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Authors: Lois Lenski

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BOOK: Corn-Farm Boy
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Mom came down the stairs.

“You came home from school half-sick this morning,” she said. “You've had a big day, with the new tractor and all. In this damp spring weather, it's bad for you to be outside so much. It will make your rheumatism worse.”

“Oh, it's spring now,” said Dick. “It's not cold any more. I feel hot when I'm outside with my jacket on.”

“The doctor said you must take plenty of rest,” said Mom.

“He was just babying me, Mom,” said Dick. “Besides, I had a good rest today. I've been lying down on the couch ever since supper.”

Mom turned to Dad. “What do you think, Mark?”

Dick looked at Dad too. Would Dad tell about the tumble from the tractor? If he did, it meant bed sure for Dick. Dad looked up from his paper.

“This is no child's play, son,” he said. “Farrowing is a serious business and hard work. I don't want to lose any little pigs this year. I want to save them all this time.”

“I've tamed Susie,” said Dick. “If I'm there, she'll be easier to handle. She won't get so excited.”

Dad thought for a minute, then he said, “If you'll stay out of the way and not bother us, you can watch for a while. But don't go getting sleepy on me. I'll have no time to bother with you.”

It was quite late when Mark Hoffman and Dick went to the hog-house. Raymond returned from the Rudens' and came out to help. The hog-house was a busy place. Dick perched up on a bale of straw in the alleyway to watch.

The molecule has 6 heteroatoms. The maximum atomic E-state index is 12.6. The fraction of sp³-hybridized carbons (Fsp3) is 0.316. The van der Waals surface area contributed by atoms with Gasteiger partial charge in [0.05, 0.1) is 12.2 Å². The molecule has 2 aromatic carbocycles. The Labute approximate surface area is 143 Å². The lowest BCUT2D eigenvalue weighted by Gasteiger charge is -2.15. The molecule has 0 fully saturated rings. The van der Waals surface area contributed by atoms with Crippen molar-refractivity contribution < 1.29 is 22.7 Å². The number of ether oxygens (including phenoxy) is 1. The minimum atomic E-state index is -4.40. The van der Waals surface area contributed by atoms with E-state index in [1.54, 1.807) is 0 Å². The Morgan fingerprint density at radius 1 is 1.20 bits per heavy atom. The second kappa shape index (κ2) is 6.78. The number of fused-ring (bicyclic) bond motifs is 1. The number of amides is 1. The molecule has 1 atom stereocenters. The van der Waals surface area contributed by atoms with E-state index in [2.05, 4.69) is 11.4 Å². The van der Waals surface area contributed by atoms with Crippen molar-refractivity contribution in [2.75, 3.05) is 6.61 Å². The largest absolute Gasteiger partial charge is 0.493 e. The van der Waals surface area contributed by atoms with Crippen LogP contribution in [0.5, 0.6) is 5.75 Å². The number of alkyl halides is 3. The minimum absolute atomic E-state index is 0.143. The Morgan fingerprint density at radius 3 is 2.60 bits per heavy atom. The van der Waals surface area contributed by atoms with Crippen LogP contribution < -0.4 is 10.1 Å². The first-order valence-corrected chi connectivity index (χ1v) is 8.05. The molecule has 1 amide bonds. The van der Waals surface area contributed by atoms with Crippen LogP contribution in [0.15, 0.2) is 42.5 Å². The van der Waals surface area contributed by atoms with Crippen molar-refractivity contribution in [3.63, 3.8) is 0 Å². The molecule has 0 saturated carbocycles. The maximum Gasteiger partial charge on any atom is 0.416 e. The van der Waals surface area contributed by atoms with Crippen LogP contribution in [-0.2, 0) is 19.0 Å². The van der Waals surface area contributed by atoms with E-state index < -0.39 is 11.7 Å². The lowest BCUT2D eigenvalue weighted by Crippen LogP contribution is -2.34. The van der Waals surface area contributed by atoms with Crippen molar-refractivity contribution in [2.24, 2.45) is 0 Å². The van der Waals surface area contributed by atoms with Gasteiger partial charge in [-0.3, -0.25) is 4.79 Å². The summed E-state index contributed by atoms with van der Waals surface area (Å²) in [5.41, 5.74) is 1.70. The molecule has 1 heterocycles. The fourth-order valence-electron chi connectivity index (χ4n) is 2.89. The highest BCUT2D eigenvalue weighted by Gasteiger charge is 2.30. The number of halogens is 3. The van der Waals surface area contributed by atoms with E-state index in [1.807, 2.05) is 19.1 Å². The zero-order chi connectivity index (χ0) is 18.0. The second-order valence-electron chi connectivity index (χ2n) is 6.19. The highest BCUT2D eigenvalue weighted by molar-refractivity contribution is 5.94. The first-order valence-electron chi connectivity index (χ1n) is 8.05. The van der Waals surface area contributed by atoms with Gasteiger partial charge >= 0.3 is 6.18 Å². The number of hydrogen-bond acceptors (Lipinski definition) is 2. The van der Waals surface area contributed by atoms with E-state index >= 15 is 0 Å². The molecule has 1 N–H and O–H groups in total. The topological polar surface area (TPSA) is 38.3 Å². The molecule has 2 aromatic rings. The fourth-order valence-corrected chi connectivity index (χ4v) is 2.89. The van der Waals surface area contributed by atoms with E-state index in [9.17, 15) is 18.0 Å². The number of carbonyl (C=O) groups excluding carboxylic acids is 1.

It was dark now outside. The building was lighted with a few dim overhead lights. Everything began to happen at once. Dad and Raymond kept going back and forth, caring for the sows, but Dick stayed close by Susie. He rubbed her ears and scratched her back to keep her quiet. Then Dad came back to help Susie. He got down on his knees and used straw and a gunny sack to rub the wet new pigs off as soon as they were farrowed. Then he pushed them over under the heat lamp in the corner of the pen. Dick knew they must not be allowed to get cold or they would die. He lost count of how many there were. He wondered how late it was.

“Here's a little fellow that will never make it,” said Dad. “He'll be a squealer. We won't waste any time on him.”

Dick picked up the runty pig and wrapped it in a sack. When Mom came out, she saw Dick curled up on the bale of straw fast asleep.

“Take that boy out of here,” said Dad.

Mom shook Dick by the shoulder to waken him. Dick heard a voice telling him to go to the house. He cuddled the little runt in his arms and stumbled out the door. The barnyard looked strange. It must be midnight now. He had never been up so late before. The bright electric yard-light on top of the tall pole, brightened everything, but threw strange dark shadows behind the circle of farm buildings. They made it look like somebody else's barnyard, not the familiar one that Dick knew so well. The last thing he remembered was putting the little runt in a box behind the range. Mom spooned some milk down the pig's throat. The kitchen was warm and Dick knew it would be safe there.

The next morning Dick slept late. When he came down for breakfast, Dad's and Raymond's places were empty.

Excited, Dick asked his mother: “How many pigs? How many did Susie have? Where are Dad and Raymond?”

“Still sleeping,” said Mom. “They were up and down all night. Dad said for you to go out and water Susie and the other sows. See that Susie doesn't lie on her pigs and crush them. Give her water and a little mash—not much.”

Dick did not wait to eat breakfast. He and Margy ran out to the hog-house.

“Don't talk loud,” said Dick, “and be sure to move easy. Any sharp noise or move will make a sow jump up and step on her pigs.”